IMF Executive Board Completes Fourth Review Under the Stand-by Arrangement for Georgia and Modifies Performance CriterionPress Release No. 09/456
December 11, 2009
The Executive Board of the International Monetary Fund (IMF) today completed the fourth review of Georgia's performance under an 18-month Stand-By Arrangement (SBA) for an amount equivalent to SDR 477.1 million (about US$ 759.3 million) approved on September 15, 2008 (see Press Release No. 08/208). On August 6, 2009, the Executive Board approved an augmentation of access under the SBA to an amount equivalent to SDR 747.1 million (about US$1,189 million) and an extension of the SBA until June 14, 2011 (see Press Release No. 09/277). The completion of the fourth review allows for the immediate purchase of an amount equivalent to SDR 47.3 million (about US$ 75.3 million).
The Executive Board also modified the end-December 2009 performance criterion on the ceiling for net domestic assets to reflect higher reserve money growth and introduced two new structural benchmarks: the government approval of a new medium-term expenditure framework by July 31, 2010 and government approval of a methodology to introduce a programmatic approach to budgeting by September 30, 2010. The new structural benchmarks are aiming at strengthening the efficiency of the adjustment strategy by improving linkages between the medium-term expenditure framework and annual budgets, and building the capacity for program budgeting.
After the Executive Board's discussion, Mr. Takatoshi Kato, Deputy Managing Director and Acting Chair, said:
“The Georgian economy shows tentative signs of recovery, but the external environment remains weak in terms of export market growth, and uncertain in terms of the recovery of private capital inflows. Furthermore, domestic credit conditions are still very tight, although interest rates have started coming down. For these reasons, risks remain elevated.
“The authorities’ economic strategy has succeeded in stabilizing financial conditions and market confidence, as witnessed in the steady reflow of deposits into commercial banks, the stabilization of the foreign exchange market, and the narrowing of Eurobond spreads. The large fiscal stimulus associated with the widening of the fiscal deficit was instrumental in averting a deeper economic contraction.
“The sizeable fiscal adjustment targeted by the authorities for 2010 is intended to place public finances on a path toward a sustainable position over the medium term, thereby strengthening confidence as the economy emerges out of the recession. The adjustment strategy is supported by structural reforms to enhance the efficiency of government spending and to improve an already very strong business environment. These policies will place Georgia in a good position to take advantage of a global recovery and to restore its access to capital markets ahead of the large external debt repayment obligations coming due in 2013.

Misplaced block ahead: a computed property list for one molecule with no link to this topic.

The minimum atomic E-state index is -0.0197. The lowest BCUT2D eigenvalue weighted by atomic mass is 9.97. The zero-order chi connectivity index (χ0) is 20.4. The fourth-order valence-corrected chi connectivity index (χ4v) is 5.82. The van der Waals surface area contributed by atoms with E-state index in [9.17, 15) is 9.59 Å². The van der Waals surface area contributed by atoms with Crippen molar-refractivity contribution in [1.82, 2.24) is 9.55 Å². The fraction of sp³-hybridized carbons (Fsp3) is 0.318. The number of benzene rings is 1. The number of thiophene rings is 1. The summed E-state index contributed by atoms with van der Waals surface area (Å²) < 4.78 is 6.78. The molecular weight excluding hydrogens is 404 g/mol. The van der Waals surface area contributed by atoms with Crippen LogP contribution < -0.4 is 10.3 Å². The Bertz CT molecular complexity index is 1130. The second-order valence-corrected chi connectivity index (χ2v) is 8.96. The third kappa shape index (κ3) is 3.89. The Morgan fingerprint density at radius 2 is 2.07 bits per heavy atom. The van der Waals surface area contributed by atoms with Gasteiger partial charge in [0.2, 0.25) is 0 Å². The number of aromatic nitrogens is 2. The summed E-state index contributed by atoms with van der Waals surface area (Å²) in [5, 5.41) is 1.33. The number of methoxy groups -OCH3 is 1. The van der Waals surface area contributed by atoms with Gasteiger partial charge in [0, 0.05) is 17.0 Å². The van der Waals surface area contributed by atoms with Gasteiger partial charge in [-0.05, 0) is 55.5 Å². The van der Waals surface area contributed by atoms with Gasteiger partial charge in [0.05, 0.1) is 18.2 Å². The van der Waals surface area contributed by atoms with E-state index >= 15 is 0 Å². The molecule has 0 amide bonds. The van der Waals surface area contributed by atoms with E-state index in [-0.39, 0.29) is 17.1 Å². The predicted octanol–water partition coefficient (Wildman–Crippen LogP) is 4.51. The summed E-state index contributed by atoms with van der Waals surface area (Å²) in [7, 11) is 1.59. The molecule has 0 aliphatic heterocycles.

“Foreign exchange market pressures have all but abated since May 2009, and intervention in support of the lari has been very limited. The stabilization of the foreign exchange market, reflects improved confidence and the contraction of imports due to the recession. Even though the external current account deficit has narrowed markedly, it remains structurally high. In this regard, the exchange rate will remain an important instrument of adjustment over the medium term.
“Credit conditions, as reflected by the level of real interest rates, remain tight, mostly as a result of the liquidity squeeze experienced by the banking sector in the wake of the war and during the subsequent domestic political uncertainty. Presently, banks have returned to comfortable liquidity conditions and interest rates have begun to decline. As traditional monetary policy tools regain traction and the economy recovers, monetary policy will be geared to preserving the gains made in terms of disinflation.
“The banking sector has weathered the crisis relatively well, and systemic risks have abated considerably since the beginning of 2009. Banks have retained a solid capital base, reconstituted strong liquidity buffers, and set aside adequate provisions. Risks, particularly related to indirect foreign currency exposures, remain pervasive, but the authorities have responded by upgrading their monitoring and response capacity, including through stress testing and the gradual adoption of more flexible regulatory and supervisory approaches. “